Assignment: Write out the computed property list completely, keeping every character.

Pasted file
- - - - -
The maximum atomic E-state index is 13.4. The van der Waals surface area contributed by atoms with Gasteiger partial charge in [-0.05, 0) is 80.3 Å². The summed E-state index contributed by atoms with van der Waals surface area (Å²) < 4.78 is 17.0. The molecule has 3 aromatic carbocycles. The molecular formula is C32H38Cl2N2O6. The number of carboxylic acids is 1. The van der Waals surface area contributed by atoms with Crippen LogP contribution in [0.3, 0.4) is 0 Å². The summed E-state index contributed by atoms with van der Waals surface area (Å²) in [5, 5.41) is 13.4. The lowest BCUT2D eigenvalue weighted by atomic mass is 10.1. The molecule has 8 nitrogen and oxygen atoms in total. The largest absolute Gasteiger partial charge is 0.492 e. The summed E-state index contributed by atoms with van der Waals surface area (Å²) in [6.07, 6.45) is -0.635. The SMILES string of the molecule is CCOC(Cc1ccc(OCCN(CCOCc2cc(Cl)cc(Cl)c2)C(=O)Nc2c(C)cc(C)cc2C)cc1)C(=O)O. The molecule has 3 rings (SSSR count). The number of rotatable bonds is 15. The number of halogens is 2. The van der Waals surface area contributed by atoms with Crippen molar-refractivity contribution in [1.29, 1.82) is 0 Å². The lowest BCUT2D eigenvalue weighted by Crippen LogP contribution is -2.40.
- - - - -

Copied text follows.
The maximum atomic E-state index is 13.4. The van der Waals surface area contributed by atoms with Gasteiger partial charge in [-0.05, 0) is 80.3 Å². The summed E-state index contributed by atoms with van der Waals surface area (Å²) < 4.78 is 17.0. The molecule has 3 aromatic carbocycles. The molecular formula is C32H38Cl2N2O6. The number of carboxylic acids is 1. The van der Waals surface area contributed by atoms with Crippen LogP contribution in [0.3, 0.4) is 0 Å². The summed E-state index contributed by atoms with van der Waals surface area (Å²) in [5, 5.41) is 13.4. The lowest BCUT2D eigenvalue weighted by atomic mass is 10.1. The molecule has 8 nitrogen and oxygen atoms in total. The largest absolute Gasteiger partial charge is 0.492 e. The summed E-state index contributed by atoms with van der Waals surface area (Å²) in [6.07, 6.45) is -0.635. The SMILES string of the molecule is CCOC(Cc1ccc(OCCN(CCOCc2cc(Cl)cc(Cl)c2)C(=O)Nc2c(C)cc(C)cc2C)cc1)C(=O)O. The molecule has 3 rings (SSSR count). The number of rotatable bonds is 15. The number of halogens is 2. The van der Waals surface area contributed by atoms with Crippen molar-refractivity contribution in [1.29, 1.82) is 0 Å². The lowest BCUT2D eigenvalue weighted by Crippen LogP contribution is -2.40.